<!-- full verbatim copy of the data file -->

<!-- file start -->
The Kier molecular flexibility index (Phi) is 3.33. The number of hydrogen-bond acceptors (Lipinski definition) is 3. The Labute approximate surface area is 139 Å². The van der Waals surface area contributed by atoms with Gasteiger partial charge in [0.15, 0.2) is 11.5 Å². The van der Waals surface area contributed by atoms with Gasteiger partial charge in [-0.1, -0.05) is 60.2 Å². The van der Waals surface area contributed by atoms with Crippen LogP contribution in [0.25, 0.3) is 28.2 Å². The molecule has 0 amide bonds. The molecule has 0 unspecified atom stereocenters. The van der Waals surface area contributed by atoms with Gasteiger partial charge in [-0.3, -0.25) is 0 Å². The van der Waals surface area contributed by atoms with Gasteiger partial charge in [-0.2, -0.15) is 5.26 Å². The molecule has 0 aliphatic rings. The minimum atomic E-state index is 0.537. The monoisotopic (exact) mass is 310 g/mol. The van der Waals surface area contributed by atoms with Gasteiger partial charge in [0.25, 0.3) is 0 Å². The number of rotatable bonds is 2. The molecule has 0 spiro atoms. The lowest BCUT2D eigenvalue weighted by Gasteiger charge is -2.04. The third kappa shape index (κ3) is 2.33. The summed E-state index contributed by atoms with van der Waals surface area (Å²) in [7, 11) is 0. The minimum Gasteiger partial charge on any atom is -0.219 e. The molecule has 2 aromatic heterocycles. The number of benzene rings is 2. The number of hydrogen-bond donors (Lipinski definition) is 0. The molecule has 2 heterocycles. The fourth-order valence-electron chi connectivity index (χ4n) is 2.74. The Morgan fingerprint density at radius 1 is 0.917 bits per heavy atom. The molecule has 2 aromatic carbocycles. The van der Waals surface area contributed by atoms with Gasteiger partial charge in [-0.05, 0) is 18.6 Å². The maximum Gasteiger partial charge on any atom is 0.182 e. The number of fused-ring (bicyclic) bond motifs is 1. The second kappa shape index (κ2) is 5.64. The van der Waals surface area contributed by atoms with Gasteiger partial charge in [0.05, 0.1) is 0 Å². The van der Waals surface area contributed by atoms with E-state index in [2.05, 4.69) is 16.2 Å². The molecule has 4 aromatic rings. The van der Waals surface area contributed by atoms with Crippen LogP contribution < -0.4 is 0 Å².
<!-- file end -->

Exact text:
The Kier molecular flexibility index (Phi) is 3.33. The number of hydrogen-bond acceptors (Lipinski definition) is 3. The Labute approximate surface area is 139 Å². The van der Waals surface area contributed by atoms with Gasteiger partial charge in [0.15, 0.2) is 11.5 Å². The van der Waals surface area contributed by atoms with Gasteiger partial charge in [-0.1, -0.05) is 60.2 Å². The van der Waals surface area contributed by atoms with Crippen LogP contribution in [0.25, 0.3) is 28.2 Å². The molecule has 0 amide bonds. The molecule has 0 unspecified atom stereocenters. The van der Waals surface area contributed by atoms with Gasteiger partial charge in [-0.3, -0.25) is 0 Å². The van der Waals surface area contributed by atoms with Gasteiger partial charge in [-0.2, -0.15) is 5.26 Å². The molecule has 0 aliphatic rings. The minimum atomic E-state index is 0.537. The monoisotopic (exact) mass is 310 g/mol. The van der Waals surface area contributed by atoms with Gasteiger partial charge in [0.25, 0.3) is 0 Å². The number of rotatable bonds is 2. The molecule has 0 spiro atoms. The lowest BCUT2D eigenvalue weighted by Gasteiger charge is -2.04. The third kappa shape index (κ3) is 2.33. The summed E-state index contributed by atoms with van der Waals surface area (Å²) in [7, 11) is 0. The minimum Gasteiger partial charge on any atom is -0.219 e. The molecule has 2 aromatic heterocycles. The number of benzene rings is 2. The number of hydrogen-bond donors (Lipinski definition) is 0. The molecule has 2 heterocycles. The fourth-order valence-electron chi connectivity index (χ4n) is 2.74. The Morgan fingerprint density at radius 1 is 0.917 bits per heavy atom. The molecule has 2 aromatic carbocycles. The van der Waals surface area contributed by atoms with Gasteiger partial charge in [-0.05, 0) is 18.6 Å². The maximum Gasteiger partial charge on any atom is 0.182 e. The number of fused-ring (bicyclic) bond motifs is 1. The second kappa shape index (κ2) is 5.64. The van der Waals surface area contributed by atoms with Gasteiger partial charge in [0.05, 0.1) is 0 Å². The van der Waals surface area contributed by atoms with E-state index in [2.05, 4.69) is 16.2 Å². The molecule has 4 aromatic rings. The van der Waals surface area contributed by atoms with Crippen LogP contribution < -0.4 is 0 Å².